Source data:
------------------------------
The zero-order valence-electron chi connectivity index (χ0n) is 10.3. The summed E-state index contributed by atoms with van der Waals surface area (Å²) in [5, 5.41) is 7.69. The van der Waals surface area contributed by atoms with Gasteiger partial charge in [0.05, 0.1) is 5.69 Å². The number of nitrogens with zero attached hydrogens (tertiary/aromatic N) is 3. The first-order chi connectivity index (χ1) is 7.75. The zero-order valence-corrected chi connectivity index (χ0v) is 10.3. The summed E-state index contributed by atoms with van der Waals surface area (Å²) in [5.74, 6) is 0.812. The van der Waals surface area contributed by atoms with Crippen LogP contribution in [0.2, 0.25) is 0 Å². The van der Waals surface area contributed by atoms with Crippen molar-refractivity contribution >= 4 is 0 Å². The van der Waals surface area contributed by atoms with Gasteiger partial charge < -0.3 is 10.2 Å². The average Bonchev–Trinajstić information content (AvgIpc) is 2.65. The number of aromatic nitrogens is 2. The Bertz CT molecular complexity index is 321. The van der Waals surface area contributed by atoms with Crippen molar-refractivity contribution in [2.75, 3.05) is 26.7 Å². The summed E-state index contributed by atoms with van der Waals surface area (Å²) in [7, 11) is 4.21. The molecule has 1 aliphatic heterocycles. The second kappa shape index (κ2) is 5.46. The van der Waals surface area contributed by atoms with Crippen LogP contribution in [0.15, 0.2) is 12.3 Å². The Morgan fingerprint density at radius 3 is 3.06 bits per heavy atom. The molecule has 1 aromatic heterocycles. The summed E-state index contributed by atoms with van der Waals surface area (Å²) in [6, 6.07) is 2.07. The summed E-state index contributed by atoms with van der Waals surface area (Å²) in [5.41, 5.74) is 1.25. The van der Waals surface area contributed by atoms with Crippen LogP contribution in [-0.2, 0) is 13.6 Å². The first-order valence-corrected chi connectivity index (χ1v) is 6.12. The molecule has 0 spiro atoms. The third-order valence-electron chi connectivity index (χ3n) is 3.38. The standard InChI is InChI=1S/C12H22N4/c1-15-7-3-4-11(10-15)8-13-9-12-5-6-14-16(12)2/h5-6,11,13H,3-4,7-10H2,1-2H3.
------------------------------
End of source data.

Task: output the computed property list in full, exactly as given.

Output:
The zero-order valence-electron chi connectivity index (χ0n) is 10.3. The summed E-state index contributed by atoms with van der Waals surface area (Å²) in [5, 5.41) is 7.69. The van der Waals surface area contributed by atoms with Gasteiger partial charge in [0.05, 0.1) is 5.69 Å². The number of nitrogens with zero attached hydrogens (tertiary/aromatic N) is 3. The first-order chi connectivity index (χ1) is 7.75. The zero-order valence-corrected chi connectivity index (χ0v) is 10.3. The summed E-state index contributed by atoms with van der Waals surface area (Å²) in [5.74, 6) is 0.812. The van der Waals surface area contributed by atoms with Crippen LogP contribution in [0.2, 0.25) is 0 Å². The van der Waals surface area contributed by atoms with Crippen molar-refractivity contribution >= 4 is 0 Å². The van der Waals surface area contributed by atoms with Gasteiger partial charge < -0.3 is 10.2 Å². The average Bonchev–Trinajstić information content (AvgIpc) is 2.65. The number of aromatic nitrogens is 2. The Bertz CT molecular complexity index is 321. The van der Waals surface area contributed by atoms with Crippen molar-refractivity contribution in [2.75, 3.05) is 26.7 Å². The summed E-state index contributed by atoms with van der Waals surface area (Å²) in [7, 11) is 4.21. The molecule has 1 aliphatic heterocycles. The second kappa shape index (κ2) is 5.46. The van der Waals surface area contributed by atoms with Crippen LogP contribution in [0.15, 0.2) is 12.3 Å². The Morgan fingerprint density at radius 3 is 3.06 bits per heavy atom. The molecule has 1 aromatic heterocycles. The summed E-state index contributed by atoms with van der Waals surface area (Å²) in [6, 6.07) is 2.07. The summed E-state index contributed by atoms with van der Waals surface area (Å²) in [5.41, 5.74) is 1.25. The van der Waals surface area contributed by atoms with Crippen LogP contribution in [-0.2, 0) is 13.6 Å². The first-order valence-corrected chi connectivity index (χ1v) is 6.12. The molecule has 0 spiro atoms. The third-order valence-electron chi connectivity index (χ3n) is 3.38. The standard InChI is InChI=1S/C12H22N4/c1-15-7-3-4-11(10-15)8-13-9-12-5-6-14-16(12)2/h5-6,11,13H,3-4,7-10H2,1-2H3.